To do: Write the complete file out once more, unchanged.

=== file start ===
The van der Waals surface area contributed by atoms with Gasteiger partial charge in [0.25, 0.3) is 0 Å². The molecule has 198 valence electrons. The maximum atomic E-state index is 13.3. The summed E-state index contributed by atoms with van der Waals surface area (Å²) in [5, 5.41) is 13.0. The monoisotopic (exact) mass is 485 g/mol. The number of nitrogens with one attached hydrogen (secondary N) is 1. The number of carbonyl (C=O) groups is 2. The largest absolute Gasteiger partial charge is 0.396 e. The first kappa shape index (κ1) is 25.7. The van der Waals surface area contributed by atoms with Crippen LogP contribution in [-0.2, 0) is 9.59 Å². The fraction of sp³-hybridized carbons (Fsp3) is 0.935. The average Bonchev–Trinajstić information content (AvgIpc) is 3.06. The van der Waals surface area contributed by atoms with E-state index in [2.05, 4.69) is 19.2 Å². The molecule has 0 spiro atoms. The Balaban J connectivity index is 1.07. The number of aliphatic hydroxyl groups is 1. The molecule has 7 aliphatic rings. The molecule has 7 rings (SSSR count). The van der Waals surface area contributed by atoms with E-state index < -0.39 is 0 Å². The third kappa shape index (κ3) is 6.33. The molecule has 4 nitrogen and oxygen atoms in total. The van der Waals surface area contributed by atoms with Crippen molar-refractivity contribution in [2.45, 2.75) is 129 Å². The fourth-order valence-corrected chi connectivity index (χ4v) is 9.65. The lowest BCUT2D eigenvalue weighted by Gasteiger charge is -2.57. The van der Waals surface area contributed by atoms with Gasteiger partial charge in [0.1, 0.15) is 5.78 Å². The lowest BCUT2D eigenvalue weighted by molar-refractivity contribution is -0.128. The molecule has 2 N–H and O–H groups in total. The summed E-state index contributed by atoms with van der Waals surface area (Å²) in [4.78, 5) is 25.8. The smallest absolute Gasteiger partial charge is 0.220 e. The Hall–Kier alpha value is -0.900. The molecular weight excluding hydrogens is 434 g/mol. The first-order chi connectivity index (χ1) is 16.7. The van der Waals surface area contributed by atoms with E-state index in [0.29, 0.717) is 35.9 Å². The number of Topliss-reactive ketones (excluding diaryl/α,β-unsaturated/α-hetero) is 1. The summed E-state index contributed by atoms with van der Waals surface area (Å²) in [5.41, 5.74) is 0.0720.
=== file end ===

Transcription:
The van der Waals surface area contributed by atoms with Gasteiger partial charge in [0.25, 0.3) is 0 Å². The molecule has 198 valence electrons. The maximum atomic E-state index is 13.3. The summed E-state index contributed by atoms with van der Waals surface area (Å²) in [5, 5.41) is 13.0. The monoisotopic (exact) mass is 485 g/mol. The number of nitrogens with one attached hydrogen (secondary N) is 1. The number of carbonyl (C=O) groups is 2. The largest absolute Gasteiger partial charge is 0.396 e. The first kappa shape index (κ1) is 25.7. The van der Waals surface area contributed by atoms with Crippen LogP contribution in [-0.2, 0) is 9.59 Å². The fraction of sp³-hybridized carbons (Fsp3) is 0.935. The average Bonchev–Trinajstić information content (AvgIpc) is 3.06. The van der Waals surface area contributed by atoms with E-state index in [2.05, 4.69) is 19.2 Å². The molecule has 0 spiro atoms. The Balaban J connectivity index is 1.07. The number of aliphatic hydroxyl groups is 1. The molecule has 7 aliphatic rings. The molecule has 7 rings (SSSR count). The van der Waals surface area contributed by atoms with E-state index < -0.39 is 0 Å². The third kappa shape index (κ3) is 6.33. The molecule has 4 nitrogen and oxygen atoms in total. The van der Waals surface area contributed by atoms with Crippen molar-refractivity contribution in [2.45, 2.75) is 129 Å². The fourth-order valence-corrected chi connectivity index (χ4v) is 9.65. The lowest BCUT2D eigenvalue weighted by Gasteiger charge is -2.57. The van der Waals surface area contributed by atoms with Gasteiger partial charge in [0.1, 0.15) is 5.78 Å². The lowest BCUT2D eigenvalue weighted by molar-refractivity contribution is -0.128. The molecule has 2 N–H and O–H groups in total. The summed E-state index contributed by atoms with van der Waals surface area (Å²) in [4.78, 5) is 25.8. The smallest absolute Gasteiger partial charge is 0.220 e. The Hall–Kier alpha value is -0.900. The molecular weight excluding hydrogens is 434 g/mol. The first-order chi connectivity index (χ1) is 16.7. The van der Waals surface area contributed by atoms with E-state index in [0.29, 0.717) is 35.9 Å². The number of Topliss-reactive ketones (excluding diaryl/α,β-unsaturated/α-hetero) is 1. The summed E-state index contributed by atoms with van der Waals surface area (Å²) in [5.41, 5.74) is 0.0720.